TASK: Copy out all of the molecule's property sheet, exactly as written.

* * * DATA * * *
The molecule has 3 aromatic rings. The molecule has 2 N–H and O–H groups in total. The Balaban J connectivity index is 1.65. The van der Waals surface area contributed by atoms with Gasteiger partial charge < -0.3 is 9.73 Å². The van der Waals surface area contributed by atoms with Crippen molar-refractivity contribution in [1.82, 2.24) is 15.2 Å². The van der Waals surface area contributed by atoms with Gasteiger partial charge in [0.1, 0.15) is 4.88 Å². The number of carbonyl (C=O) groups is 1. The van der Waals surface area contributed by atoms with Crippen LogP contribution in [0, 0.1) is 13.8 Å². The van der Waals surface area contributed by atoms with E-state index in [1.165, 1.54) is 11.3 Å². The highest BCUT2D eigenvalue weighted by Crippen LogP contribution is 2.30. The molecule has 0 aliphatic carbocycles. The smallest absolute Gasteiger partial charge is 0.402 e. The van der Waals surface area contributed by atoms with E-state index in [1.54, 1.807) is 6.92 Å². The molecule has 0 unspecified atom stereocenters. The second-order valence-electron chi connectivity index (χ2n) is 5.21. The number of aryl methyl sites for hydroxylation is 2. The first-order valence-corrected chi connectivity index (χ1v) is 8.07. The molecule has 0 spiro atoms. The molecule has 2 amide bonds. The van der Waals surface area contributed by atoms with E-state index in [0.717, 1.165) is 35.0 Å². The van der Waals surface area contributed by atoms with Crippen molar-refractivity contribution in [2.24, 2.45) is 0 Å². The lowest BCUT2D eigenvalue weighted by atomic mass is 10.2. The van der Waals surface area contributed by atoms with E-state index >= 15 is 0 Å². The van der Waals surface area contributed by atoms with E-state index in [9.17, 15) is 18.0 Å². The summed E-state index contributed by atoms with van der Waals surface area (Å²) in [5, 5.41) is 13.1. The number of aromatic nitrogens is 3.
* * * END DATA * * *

The molecule has 3 aromatic rings. The molecule has 2 N–H and O–H groups in total. The Balaban J connectivity index is 1.65. The van der Waals surface area contributed by atoms with Gasteiger partial charge < -0.3 is 9.73 Å². The van der Waals surface area contributed by atoms with Crippen molar-refractivity contribution in [1.82, 2.24) is 15.2 Å². The van der Waals surface area contributed by atoms with Gasteiger partial charge in [0.1, 0.15) is 4.88 Å². The number of carbonyl (C=O) groups is 1. The van der Waals surface area contributed by atoms with Crippen LogP contribution in [0, 0.1) is 13.8 Å². The van der Waals surface area contributed by atoms with E-state index in [1.165, 1.54) is 11.3 Å². The highest BCUT2D eigenvalue weighted by Crippen LogP contribution is 2.30. The molecule has 0 aliphatic carbocycles. The smallest absolute Gasteiger partial charge is 0.402 e. The van der Waals surface area contributed by atoms with E-state index in [1.54, 1.807) is 6.92 Å². The molecule has 0 unspecified atom stereocenters. The second-order valence-electron chi connectivity index (χ2n) is 5.21. The number of aryl methyl sites for hydroxylation is 2. The first-order valence-corrected chi connectivity index (χ1v) is 8.07. The molecule has 0 spiro atoms. The molecule has 2 amide bonds. The van der Waals surface area contributed by atoms with E-state index in [0.717, 1.165) is 35.0 Å². The van der Waals surface area contributed by atoms with Crippen molar-refractivity contribution in [2.24, 2.45) is 0 Å². The lowest BCUT2D eigenvalue weighted by atomic mass is 10.2. The van der Waals surface area contributed by atoms with E-state index >= 15 is 0 Å². The van der Waals surface area contributed by atoms with E-state index in [9.17, 15) is 18.0 Å². The summed E-state index contributed by atoms with van der Waals surface area (Å²) in [5, 5.41) is 13.1. The number of aromatic nitrogens is 3.